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Mental health problems in Finnish children on the rise

YLE NewsEye on the Arctic

An increased emphasis on career, performance and efficiency may be taking its toll on children in Finland. 

Finland’s social security institution Kela supported the treatment of more than 15,000 children for mental and behavioral disorders last year.

The number of beneficiaries has seen a steep upturn in the last decade, with children from wealthy backgrounds also showing mental problems.

How to help disturbed children? What is usually offered is therapy, and even medication.

Experts note that children from so-called good backgrounds are also exhibiting symptoms. According to Olavi Sydänmaanlakka, head of the Finnish Central Association for Mental Health, kids from middle class and wealthy families tend to suffer from performance anxieties and loneliness.

Sydänmaanlakka notes that in our times the main focus both with adults and children is on performance, either at work or in school. Even in children’s hobbies, the main emphasis is on how well they perform.

Alarming trend

The amount of benefits paid by Kela for children’s mental problems has increased alarmingly since the start of the millennium. According to Yle sources, last year Kela paid disability benefits to some 15,500 under-16-year-olds because of mental and behavioural disturbances. At the turn of the millennium, the figure stood at 11,000.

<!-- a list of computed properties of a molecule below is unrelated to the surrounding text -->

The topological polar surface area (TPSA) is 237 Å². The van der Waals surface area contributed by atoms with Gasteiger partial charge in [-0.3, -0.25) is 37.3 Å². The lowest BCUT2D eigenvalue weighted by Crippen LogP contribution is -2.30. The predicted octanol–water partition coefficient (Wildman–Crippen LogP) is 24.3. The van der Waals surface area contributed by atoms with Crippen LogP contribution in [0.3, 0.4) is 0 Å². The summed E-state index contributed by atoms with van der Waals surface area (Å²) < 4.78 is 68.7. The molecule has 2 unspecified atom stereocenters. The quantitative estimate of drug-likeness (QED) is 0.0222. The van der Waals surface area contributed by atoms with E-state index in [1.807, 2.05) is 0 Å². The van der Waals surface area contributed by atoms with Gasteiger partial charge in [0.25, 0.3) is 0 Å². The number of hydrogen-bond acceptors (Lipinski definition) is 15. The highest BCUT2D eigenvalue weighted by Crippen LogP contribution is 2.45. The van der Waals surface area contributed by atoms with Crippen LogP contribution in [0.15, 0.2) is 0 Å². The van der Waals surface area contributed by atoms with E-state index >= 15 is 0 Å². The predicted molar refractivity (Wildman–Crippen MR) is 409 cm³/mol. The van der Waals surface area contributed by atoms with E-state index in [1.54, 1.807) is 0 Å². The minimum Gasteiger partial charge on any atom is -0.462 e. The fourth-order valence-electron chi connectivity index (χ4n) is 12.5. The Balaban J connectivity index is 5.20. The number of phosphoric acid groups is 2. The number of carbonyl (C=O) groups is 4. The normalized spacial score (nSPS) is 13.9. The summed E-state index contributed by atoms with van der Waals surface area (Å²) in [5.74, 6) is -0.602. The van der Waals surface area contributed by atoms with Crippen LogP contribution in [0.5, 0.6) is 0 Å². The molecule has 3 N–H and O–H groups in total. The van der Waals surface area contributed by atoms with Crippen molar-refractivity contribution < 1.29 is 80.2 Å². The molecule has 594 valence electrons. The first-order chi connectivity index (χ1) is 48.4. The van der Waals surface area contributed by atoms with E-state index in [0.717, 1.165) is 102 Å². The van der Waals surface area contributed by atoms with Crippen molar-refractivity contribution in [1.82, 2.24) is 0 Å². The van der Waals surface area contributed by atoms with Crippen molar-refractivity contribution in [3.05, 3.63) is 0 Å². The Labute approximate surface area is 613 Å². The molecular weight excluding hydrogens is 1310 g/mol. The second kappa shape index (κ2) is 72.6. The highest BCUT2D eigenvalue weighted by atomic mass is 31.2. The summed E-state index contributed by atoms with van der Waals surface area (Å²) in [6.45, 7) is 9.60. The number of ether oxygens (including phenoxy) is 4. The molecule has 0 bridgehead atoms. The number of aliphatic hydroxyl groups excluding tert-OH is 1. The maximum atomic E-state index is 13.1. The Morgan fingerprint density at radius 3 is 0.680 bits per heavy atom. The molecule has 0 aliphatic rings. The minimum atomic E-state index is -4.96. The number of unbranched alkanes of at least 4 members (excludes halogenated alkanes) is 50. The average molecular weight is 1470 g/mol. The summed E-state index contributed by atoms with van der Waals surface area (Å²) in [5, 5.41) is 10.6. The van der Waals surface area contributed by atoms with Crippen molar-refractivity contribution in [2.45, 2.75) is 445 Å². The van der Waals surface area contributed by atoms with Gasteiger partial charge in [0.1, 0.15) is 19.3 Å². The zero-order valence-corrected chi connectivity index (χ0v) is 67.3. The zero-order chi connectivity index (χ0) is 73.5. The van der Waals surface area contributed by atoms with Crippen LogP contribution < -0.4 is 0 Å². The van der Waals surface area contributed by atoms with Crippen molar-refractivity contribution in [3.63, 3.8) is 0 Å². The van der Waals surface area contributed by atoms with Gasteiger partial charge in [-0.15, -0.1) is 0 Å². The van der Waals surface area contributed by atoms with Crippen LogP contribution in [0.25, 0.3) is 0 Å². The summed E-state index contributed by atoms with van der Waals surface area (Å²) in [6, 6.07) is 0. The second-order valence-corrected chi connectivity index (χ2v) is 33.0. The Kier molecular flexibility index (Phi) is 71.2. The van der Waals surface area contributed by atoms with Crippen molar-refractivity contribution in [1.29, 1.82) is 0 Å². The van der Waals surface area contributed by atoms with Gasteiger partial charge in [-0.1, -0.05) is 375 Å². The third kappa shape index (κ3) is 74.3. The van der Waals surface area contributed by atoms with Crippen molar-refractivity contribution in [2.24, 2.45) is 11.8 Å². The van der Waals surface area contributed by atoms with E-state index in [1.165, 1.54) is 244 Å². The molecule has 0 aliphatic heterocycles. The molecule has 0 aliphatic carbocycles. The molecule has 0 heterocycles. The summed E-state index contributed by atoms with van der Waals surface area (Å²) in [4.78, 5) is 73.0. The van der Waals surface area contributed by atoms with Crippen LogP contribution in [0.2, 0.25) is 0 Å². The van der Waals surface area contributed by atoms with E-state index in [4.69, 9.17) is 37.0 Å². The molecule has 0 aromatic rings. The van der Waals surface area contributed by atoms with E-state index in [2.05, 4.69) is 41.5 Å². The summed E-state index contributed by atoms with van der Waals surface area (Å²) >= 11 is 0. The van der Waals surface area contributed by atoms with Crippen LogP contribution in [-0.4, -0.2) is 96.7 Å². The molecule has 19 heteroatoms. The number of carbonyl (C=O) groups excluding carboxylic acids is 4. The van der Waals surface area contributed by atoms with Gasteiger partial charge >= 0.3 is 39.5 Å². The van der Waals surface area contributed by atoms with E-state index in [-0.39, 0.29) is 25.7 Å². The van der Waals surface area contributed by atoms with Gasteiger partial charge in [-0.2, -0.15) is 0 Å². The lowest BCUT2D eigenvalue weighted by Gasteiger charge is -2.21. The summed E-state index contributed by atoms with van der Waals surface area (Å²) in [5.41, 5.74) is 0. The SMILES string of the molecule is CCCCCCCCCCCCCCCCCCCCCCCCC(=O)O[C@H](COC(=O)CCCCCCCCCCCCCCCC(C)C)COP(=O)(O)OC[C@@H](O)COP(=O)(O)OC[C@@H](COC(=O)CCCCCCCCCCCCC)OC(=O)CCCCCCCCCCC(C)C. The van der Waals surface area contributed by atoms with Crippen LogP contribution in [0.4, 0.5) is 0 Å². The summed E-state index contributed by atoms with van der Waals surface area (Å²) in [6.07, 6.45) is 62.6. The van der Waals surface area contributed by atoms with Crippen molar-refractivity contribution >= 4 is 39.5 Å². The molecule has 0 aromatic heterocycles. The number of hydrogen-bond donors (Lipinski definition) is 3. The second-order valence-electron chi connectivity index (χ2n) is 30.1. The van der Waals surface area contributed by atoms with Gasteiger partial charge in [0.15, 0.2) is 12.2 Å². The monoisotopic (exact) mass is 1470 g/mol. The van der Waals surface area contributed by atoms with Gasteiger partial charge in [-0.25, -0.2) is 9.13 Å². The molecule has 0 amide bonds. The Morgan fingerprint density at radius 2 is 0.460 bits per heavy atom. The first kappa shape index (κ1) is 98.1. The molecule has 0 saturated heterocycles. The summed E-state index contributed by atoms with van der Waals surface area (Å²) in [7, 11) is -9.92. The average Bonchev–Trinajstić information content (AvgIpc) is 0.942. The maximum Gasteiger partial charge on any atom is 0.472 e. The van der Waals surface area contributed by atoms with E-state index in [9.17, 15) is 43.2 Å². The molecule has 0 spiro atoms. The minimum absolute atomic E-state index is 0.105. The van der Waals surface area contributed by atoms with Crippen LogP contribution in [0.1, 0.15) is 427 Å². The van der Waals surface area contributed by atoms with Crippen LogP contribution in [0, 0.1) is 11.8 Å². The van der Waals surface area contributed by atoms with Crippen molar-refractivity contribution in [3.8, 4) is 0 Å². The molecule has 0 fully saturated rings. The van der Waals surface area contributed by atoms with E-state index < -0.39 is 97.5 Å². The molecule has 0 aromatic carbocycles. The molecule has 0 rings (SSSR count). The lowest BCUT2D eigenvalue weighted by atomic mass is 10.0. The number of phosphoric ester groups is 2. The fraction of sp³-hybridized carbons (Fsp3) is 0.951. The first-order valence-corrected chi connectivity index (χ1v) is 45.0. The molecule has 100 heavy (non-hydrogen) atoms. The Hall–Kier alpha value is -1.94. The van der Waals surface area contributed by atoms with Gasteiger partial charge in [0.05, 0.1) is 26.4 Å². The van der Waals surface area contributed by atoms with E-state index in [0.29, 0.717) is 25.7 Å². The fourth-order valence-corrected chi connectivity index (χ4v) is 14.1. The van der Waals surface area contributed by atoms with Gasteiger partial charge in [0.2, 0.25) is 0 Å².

Doctor Teemu Takala from Kela points out that kids with mental problems are the single biggest group of recipients of children’s disability benefit. They make up nearly half of all the beneficiaries, and cost 33.5 million euros annually.

At the Institute for Health and Welfare, the head of the Child and Adolescent Mental Health Unit, Päivi Santalahti, sees children’s mental problems as a national infliction crying out for preventative measures and care. According to Santalahti, adults play a key role in the wellbeing of children.

Professional help or medication cannot replace adults simply being there for the child. As Sydänmaanlakka from the Central Association for Mental Health notes, children need people around to support them.

This story is posted on Alaska Dispatch as part of Eye on the Arctic, a collaborative partnership between public and private circumpolar media organizations.